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Different takes on two races

RALEIGH — Two big races; two very different lessons to learn from each.
When the tallies came in from Tuesday night’s primary election, Republican state House Speaker Thom Tillis had done something that didn’t look so likely a couple of weeks earlier. In a crowded field, he surpassed the 40-percent threshold needed to avoid a costly and time-consuming runoff.
Just down the ballot, Supreme Court Justice Robin Hudson withstood a barrage of negative attack ads and emerged as the top vote-getter in a three-way primary. She and Superior Court Judge Eric Levinson advance to the November general election.
The Tillis win should be seen as particularly good news for Republicans, and not solely because he represents the best chance to defeat incumbent Democratic U.S. Sen. Kay Hagan.
His conservative positions are not dramatically different from those of tea party darling Greg Brannon or Charlotte pastor Mark Harris, but Tillis was the “establishment” candidate.
After all, Karl Rove bolstered his campaign.
Two years ago, Democrats were able to take advantage of the rifts between the tea party crowd and the GOP establishment, even influencing the selection of a weaker tea party-backed candidate in a Republican U.S. Senate primary in Missouri.
Hagan and national Democrats tried to play the same game in North Carolina.
It didn’t work.
Tillis, his campaign and his Washington backers deserve some credit, making smart moves down the campaign’s stretch designed to show voters that he had momentum.
His win, though, also suggests that Republican voters are becoming more sophisticated and aware of current circumstances. Even those closely aligned to the tea party movement, or some portion of them, may be recognizing that the ability to win can trump lock-step belief.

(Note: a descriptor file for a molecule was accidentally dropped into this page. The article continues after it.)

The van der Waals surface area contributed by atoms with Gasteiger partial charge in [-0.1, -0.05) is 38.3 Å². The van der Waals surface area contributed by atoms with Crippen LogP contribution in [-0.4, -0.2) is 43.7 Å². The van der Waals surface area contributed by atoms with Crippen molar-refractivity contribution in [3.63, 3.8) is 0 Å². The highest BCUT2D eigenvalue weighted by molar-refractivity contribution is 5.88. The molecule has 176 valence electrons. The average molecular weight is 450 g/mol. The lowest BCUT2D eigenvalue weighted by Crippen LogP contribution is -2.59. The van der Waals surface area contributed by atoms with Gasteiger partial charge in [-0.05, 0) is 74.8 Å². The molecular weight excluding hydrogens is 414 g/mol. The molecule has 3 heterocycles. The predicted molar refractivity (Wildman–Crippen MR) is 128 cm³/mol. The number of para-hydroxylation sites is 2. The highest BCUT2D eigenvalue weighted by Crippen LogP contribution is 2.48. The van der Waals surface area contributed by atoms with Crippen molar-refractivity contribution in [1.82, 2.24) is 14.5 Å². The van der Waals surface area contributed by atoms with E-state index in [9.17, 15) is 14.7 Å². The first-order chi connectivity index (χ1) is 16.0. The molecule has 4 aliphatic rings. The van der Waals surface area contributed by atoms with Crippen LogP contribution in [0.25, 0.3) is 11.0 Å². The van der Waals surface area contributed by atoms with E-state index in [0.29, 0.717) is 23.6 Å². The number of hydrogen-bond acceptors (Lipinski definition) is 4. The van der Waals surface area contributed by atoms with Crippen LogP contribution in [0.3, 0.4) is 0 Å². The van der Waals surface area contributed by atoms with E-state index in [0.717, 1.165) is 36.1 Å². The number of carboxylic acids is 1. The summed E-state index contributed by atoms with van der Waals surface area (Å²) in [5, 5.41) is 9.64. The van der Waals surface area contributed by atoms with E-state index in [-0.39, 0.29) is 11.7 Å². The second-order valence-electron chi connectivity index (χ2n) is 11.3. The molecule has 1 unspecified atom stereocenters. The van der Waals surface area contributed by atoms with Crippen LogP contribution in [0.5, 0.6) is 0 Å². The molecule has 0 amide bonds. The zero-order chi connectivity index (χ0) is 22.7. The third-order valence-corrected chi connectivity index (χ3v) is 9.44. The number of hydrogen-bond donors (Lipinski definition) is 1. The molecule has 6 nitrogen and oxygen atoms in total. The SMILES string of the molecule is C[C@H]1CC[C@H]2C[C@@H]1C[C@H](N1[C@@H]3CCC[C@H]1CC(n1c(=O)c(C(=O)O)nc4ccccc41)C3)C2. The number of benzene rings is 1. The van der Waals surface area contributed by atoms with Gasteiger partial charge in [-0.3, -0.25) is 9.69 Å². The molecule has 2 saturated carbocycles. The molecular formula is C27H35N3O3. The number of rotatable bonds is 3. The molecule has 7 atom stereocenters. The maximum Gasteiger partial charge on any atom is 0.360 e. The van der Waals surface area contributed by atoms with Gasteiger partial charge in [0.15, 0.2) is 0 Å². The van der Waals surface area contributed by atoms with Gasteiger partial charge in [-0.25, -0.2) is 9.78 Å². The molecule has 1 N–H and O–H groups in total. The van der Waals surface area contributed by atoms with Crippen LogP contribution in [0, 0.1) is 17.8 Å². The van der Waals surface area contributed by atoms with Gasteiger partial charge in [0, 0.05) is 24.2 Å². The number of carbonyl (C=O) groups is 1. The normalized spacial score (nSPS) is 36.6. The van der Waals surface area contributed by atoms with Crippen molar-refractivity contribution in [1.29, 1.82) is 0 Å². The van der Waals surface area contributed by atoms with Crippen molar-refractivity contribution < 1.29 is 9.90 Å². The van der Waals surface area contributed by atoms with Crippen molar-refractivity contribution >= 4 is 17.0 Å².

That is not to suggest that Tillis will go on to an easy win over Hagan.
Hagan has money and ammunition that includes Tillis’ legislative record and a few ill-advised, public comments made over the course of his three years as state House speaker.
Still, he was always the best bet to unseat Hagan.
Hudson’s race, meanwhile, would be nice to interpret as a refutation of nasty attack ads.
It is more likely a lesson in idiotic political strategy hatched by Washington consultants who are better at collecting five- and six-figure donations than spending them.
In a three-person race that is ostensibly non-partisan, the ads attacking Hudson, who is a Democrat, and those supporting her two opponents, Republicans Levinson and Jeanette Doran, drew attention to the candidates’ partisan leanings.
The ads also fired up Democratic voters.
So, in a three-candidate race with one Democrat and two Republicans and in a state where Democrats are still a plurality of voters, the Democrat got the most votes. What a shocking turn of events!
Oh, did I mention that more North Carolina voters cast ballots in an uncompetitive Democratic U.S. Senate primary than in a competitive Republican U.S. Senate primary?
Somewhere in Washington, a few consultants needed some of that Common Core applied to their math lessons.
Mooneyham writes columns for Capitol Press Association.

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